Tuesday, July 30, 2013

Do Children Discriminate?

My ginger-haired one year old gets a lot of attention on the streets of Accra, his present home city.  For one, since our family doesn't own a stroller he's usually walking, while most Ghanaian babies his age ride wrapped onto their mama's back.  For another, he's got that red hair.

And of course, he's white.  White people comprise a definite minority here, and when walking even more so - whites tend to be of the wealthier set who take mostly to cars.

My boy also gets attention because he gives it; his favorite thing to do when out and about is to wave at everyone he sees.  Most wave back.  Some pause for a high five.

On a recent walk, my kid's friendliness so inspired one man he stopped to talk.  He had something he wanted to get across to us, and through a thick accent and English a mite garbled, we got most of it.

"We blacks," he said, "we blacks, we teach our kids to discriminate."  My wife and I are divided about whether he was saying that Ghanaians (in his opinion of course) teach their kids to discriminate against whites or between families/ethnic groups.  But his central message, as he continued to talk with a fair amount of passion, was clear - it's better to teach children to be accepting of and open to everyone.

"It is good," the stranger said of my son's impartial friendliness.  "He will live long."

One year olds, I'm pretty sure, don't see race.  But it might be a lot easier to teach children to discriminate - between things, or against people - than I think.  I do know that, for myself, learning how to 'see' and respond to race has been a lifelong, continuing experience.

"May he live to be 100 years before he is called up," the man said of my son, by way of goodbye.  And I hope he keeps his openness all those livelong years.

Monday, June 17, 2013

Chuck 'em Where?

"Chuck 'em in the middle of Africa, they won't survive long…"

…said the guest on the BBC Radio talk show.  I was driving through Accra traffic and only had the station on for a short snippet, just enough to know the radio folks were talking about how we humans modify our environment to fit our requirements instead of adapting to survive whatever the surroundings.  How we are so fragile without our comforts.

It caught my attention, this reference to 'Africa.'  How the "middle of the continent" was somehow the de facto place on the planet where it would be hardest for us less hardiest of beasts to survive.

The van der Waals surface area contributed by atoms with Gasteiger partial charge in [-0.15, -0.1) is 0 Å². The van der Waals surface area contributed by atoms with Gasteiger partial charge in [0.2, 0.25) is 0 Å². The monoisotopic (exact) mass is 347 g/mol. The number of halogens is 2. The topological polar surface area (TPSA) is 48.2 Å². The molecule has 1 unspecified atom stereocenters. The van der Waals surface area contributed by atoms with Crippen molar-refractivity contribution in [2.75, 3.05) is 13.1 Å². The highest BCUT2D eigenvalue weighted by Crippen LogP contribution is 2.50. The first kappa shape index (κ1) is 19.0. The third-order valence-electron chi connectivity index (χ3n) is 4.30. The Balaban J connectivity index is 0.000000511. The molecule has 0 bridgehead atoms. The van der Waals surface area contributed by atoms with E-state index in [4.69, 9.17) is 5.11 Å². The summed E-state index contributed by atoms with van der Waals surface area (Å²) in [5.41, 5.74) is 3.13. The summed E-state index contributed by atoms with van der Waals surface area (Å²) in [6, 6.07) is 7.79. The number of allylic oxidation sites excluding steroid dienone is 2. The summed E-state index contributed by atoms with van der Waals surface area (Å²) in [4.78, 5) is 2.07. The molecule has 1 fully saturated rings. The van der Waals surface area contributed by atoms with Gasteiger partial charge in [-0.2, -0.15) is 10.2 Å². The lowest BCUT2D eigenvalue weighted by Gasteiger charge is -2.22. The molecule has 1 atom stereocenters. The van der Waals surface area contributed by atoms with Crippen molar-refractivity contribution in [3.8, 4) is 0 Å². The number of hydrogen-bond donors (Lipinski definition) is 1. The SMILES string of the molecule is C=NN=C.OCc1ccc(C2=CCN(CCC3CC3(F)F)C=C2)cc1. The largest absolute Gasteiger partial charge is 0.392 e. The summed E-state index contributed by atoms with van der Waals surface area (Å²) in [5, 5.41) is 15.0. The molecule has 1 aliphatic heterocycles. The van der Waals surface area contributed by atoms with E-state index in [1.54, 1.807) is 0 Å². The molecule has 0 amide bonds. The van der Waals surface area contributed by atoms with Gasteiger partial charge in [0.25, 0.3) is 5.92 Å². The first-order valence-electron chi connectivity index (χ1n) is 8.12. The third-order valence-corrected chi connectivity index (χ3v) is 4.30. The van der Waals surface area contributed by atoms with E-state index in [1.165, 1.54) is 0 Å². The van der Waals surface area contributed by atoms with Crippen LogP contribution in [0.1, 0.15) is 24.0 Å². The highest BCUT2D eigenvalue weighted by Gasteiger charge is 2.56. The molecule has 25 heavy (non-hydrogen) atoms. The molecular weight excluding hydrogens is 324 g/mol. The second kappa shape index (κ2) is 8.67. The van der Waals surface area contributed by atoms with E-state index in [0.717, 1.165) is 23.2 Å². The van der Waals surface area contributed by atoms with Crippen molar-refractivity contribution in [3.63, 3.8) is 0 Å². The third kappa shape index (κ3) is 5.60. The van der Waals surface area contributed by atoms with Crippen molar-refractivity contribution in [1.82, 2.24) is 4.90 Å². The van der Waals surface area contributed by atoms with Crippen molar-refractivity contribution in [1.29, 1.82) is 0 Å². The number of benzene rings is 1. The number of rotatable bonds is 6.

I suppose the guest didn't mean his comment to be derisive, but I took it that way.  I'll stop short of saying I was "appalled and disgusted" at the negative stereotyping.  It at least made me sad.

Never mind that the "middle of Africa" isn't a real place.  The continent is too varied - in both shape and culture - to have a middle.

What hit me the most was that there was no qualification of the use of Africa as the prototypical fearsome wilds.  The guest didn't say, "Chuck 'em in a jungle in the middle of Africa…," or "Chuck 'em in the middle of the Sahara…"  He simply assumed the whole place was so inhospitable and disease-ridden, so full of beasts of prey that no human, left to themselves, could survive.  Anywhere.

Now it's very true that there are a lot of wild places in Africa, places that, left to myself, I certainly wouldn't survive in for very long.  But when people talk about the continent's dangerous places I want there to be a specific qualifier, a discrete area, in the conversation.

If you don't know enough about this land to name a specific treacherous place, don't lump the whole shebang into the primeval heap.  (I do love mixed cliches.)

I recently walked through an example of survival here in the West African country of Ghana.  A kind of basic adaptability that the dude who said "chuck 'em in Africa…" probably wouldn't be able to pull off himself.

The used clothing market in Accra Central burned down barely a month ago.  But when I went through there last week, the place was already back to functionality.  In place of the wooden stalls with their corrugated tin roofs I saw a sea of umbrellas sheltering the traders, their goods piled on pallets to keep them off the mud.

Now that's a place I'd like to see the BBC commentator chucked.  See how long he'd survive.